Gold - Part II
Written for the KidsKnowIt Network by:
The second type of primary gold deposit is very similar to the first. The second type of primary gold deposit is called intrusion related. Here is how it works: Hot magma is sometimes forced up from deep inside the earth. As it rises from deep underground it forces its way up though the rock, sometimes following faults, sometimes just simply melting its way though. As the magma cools down it forms igneous rock. This type of rock formation is called an igneous intrusion. Sometimes as the magma forces it way to the surface it draws extremely hot water with it. Just like before, as the water cools, minerals fall out of the water and are deposited along they way. I can almost here you ask, if the water is right next to magma why doesn’t it just boil away? Magma is so much hotter than the boiling point of water. That’s true, but the water is under so much pressure that it stays liquid long after it should have boiled away.
Secondary deposits are called secondary because erosion and water carry the gold from a primary deposit and deposit the gold in a different location. Secondary deposits are divided into two types: Placer and Laterite deposits.
Placer deposits are formed when water crumbles the rock and sweeps the gold downstream. Gold is very heavy for its size so the water has to be moving pretty fast in order to carry the gold downstream. When the water slows down enough, the gold settles to the bottom of the stream. The best place to find gold in the water is where the river slows down - like behind a big boulder, or as the river bends. The most famous kind of gold mining is used to find placer gold. The method is called panning for gold. The idea behind panning for gold is pretty simple. You load up a high-sided metal or plastic pan with dirt you hope has gold in it. Fill the rest of the pan with water. You shake the pan in such a way that the heaviest stuff (gold) in your dirt falls to the bottom of the pan. As you continue to shake the pan you carefully dump the mud and water out of you pan until just the heaviest stuff remains at the bottom. You have to carefully pick out the rocks and make sure they are just rocks. Keep working until you have washed out all the dirt and are just left with gold. It sounds simple, but I have personally never tried it so I don’t know how easy it really is. I think it takes a lot of practice; otherwise you might end up washing the gold out of the bottom of the pan along with everything else.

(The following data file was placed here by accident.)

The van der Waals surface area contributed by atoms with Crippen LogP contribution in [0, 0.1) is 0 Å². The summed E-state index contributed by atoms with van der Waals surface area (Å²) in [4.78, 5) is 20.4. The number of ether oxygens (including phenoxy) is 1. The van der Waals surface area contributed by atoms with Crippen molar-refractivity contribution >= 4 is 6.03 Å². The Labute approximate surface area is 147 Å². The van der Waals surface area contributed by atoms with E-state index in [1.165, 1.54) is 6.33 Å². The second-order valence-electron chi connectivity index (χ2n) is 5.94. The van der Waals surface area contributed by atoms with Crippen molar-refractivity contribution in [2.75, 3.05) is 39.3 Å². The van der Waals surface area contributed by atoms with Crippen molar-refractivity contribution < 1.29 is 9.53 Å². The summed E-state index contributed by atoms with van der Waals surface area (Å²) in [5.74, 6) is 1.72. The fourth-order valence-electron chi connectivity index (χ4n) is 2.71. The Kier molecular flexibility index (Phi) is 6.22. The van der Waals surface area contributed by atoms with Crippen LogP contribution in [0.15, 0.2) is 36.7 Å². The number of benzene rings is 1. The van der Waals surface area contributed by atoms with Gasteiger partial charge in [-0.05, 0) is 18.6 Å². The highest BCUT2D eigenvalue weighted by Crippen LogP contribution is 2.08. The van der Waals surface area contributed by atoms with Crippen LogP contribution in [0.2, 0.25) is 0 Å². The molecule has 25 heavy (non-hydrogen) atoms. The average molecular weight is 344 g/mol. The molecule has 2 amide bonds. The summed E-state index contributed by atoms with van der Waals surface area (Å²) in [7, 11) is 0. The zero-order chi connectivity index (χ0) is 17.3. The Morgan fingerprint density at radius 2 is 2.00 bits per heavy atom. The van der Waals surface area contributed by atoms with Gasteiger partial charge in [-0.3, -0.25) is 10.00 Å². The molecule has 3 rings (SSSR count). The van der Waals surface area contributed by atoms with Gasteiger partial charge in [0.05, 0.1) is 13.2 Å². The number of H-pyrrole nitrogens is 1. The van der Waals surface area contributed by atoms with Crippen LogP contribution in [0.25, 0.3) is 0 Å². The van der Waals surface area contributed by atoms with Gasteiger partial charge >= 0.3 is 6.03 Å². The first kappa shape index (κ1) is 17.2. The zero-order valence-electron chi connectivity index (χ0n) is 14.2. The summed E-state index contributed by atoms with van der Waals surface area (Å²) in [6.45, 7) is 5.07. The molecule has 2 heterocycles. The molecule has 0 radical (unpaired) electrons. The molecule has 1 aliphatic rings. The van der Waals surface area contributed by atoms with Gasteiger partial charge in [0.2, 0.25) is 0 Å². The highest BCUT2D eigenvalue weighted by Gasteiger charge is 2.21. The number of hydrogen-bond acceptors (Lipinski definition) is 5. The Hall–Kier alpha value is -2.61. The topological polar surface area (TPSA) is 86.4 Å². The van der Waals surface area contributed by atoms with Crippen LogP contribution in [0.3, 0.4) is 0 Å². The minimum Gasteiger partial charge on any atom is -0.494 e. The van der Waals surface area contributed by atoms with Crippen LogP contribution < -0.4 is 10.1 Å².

Most of the large gold rushes, like the California Gold Rush and the Klondike Gold Rush, were initially people looking for and working these placer gold deposits. In the case of the California Gold Rush, the miners eventually followed the placer deposits back to the primary deposits and mined the primary deposits as well. The mining of placer deposits can be very profitable. The world’s largest producer of gold is South Africa. 40% of the gold that South Africa produces comes from the Witwatersrand Basin. However, during the gold rush in California 1849, the people who made the most money were the merchants who sold supplies to the miners.
Laterite deposits are also formed from erosion. Many of these laterite deposits are the leftovers after the main primary deposit has been almost entirely eroded away. Laterite deposits may also be flecks of gold so broken down and so small they have been carried away by weathering and worked into the dirt.